Americans are increasingly relying on drivers for rideshare companies like Uber or Lyft to get them to their destination. While these drivers serve an important function, they also put themselves at high risk of injury. In 2018, there were over 3,000 fatalities due to motor vehicle crashes in California.
The results of a rideshare accident can be devastating to the driver. Injuries will mean lost wages, and damage to a vehicle could take away their only means of providing support for themselves or family. Rideshare drivers need to understand their rights for recovery if they are injured while driving for a company like Uber or Lyft.
When there is a car accident, a party is considered at fault if they acted negligently in a way that caused injury to another person or property. Common actions that can lead to a finding of fault include any violation of a traffic ordinance, such as speeding or running a red light. If a driver received a traffic citation from the police, this is compelling evidence that they acted negligently.
Insurance companies will also use fault as a basis for determining which driver’s insurance should pay any claims. In order to limit coverage obligations, insurance companies are strongly incentivized to demonstrate that their insured was not at fault.
To make sure you can establish a strong case against the other party, be sure to secure a police report, document the scene of the accident, and secure contact information for any witnesses.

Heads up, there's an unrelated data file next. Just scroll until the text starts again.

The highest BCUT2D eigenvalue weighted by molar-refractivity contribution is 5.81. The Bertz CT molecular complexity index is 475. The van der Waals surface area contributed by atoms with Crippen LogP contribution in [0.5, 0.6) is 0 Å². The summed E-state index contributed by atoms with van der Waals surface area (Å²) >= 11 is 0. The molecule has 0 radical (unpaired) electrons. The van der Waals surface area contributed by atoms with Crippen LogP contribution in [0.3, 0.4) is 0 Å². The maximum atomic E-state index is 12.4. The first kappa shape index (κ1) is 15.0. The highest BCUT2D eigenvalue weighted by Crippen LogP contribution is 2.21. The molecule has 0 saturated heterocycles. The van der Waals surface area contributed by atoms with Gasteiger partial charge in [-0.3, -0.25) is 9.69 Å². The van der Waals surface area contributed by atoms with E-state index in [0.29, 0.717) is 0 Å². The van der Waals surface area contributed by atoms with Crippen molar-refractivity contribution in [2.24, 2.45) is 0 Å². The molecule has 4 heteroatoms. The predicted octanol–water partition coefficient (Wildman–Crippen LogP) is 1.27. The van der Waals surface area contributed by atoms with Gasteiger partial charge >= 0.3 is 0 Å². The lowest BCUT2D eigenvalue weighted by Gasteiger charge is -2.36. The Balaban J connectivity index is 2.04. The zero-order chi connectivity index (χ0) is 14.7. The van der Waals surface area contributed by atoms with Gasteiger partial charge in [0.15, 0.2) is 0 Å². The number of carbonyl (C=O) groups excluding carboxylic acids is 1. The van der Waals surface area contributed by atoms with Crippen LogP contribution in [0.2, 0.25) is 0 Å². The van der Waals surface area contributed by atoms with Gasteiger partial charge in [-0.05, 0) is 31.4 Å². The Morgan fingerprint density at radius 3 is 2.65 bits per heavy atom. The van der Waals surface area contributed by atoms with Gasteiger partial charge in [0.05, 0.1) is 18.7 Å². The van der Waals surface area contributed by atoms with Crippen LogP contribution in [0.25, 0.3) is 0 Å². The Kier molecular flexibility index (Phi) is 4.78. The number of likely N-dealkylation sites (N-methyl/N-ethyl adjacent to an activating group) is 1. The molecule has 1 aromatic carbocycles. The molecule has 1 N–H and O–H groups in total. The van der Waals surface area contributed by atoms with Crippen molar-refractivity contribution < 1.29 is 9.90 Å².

Rideshare drivers face a complicated web or responsibility when determining how to recover for their injuries after an accident. While the driver might feel that they are employed by Uber or Lyft, they will considered an independent contractor.
Whether an individual is an employee or an independent contractor is a determination made by analyzing the relationship between the individual and the company for which they are providing services. The following factors indicate that an individual is an independent contractor rather than an employee:
- They control the work that is performed and how it is done;
- They manage the business components of their job;
- They do not receive any employee benefits; and
- There is no formal employee contract
The National Labor Relations Board has advised that rideshare drivers are independent contractors. This finding excludes Uber and Lyft drivers from pursuing a workers’ compensation claim. This finding, however, could be up for debate in California where recent legislation looks to limit the use of independent contractors in the state’s gig economy.
Because an independent contractor cannot recover under workers’ compensation, they will need to depend on insurance providers to compensate them for their injuries.
Navigating Insurance Policies
There are several insurance policies that might come into play after a rideshare accident:
- The driver’s personal policy;
- The rideshare company’s insurance policy; and
- The policy of the other driver
Your first step should be to review the rideshare company’s protocol when an accident occurs. Both Uber and Lyft require drivers to submit a report to access the company’s insurance policies. The Uber crash report is here, and the Lyft crash report is here. If it is unclear whether you were operating in the course of your duties at the time of the accident, this will serve to complicate recovery even further and may require you to involve your personal insurance company.
If you are a rideshare driver who has been involved in an accident, you may be overwhelmed with the stress of managing injuries while considering the financial impacts. Navigating the complexities of determining fault and contacting insurance companies is an unnecessary additional stress. Contact our firm today to understand the strength of your case and your options for recovery.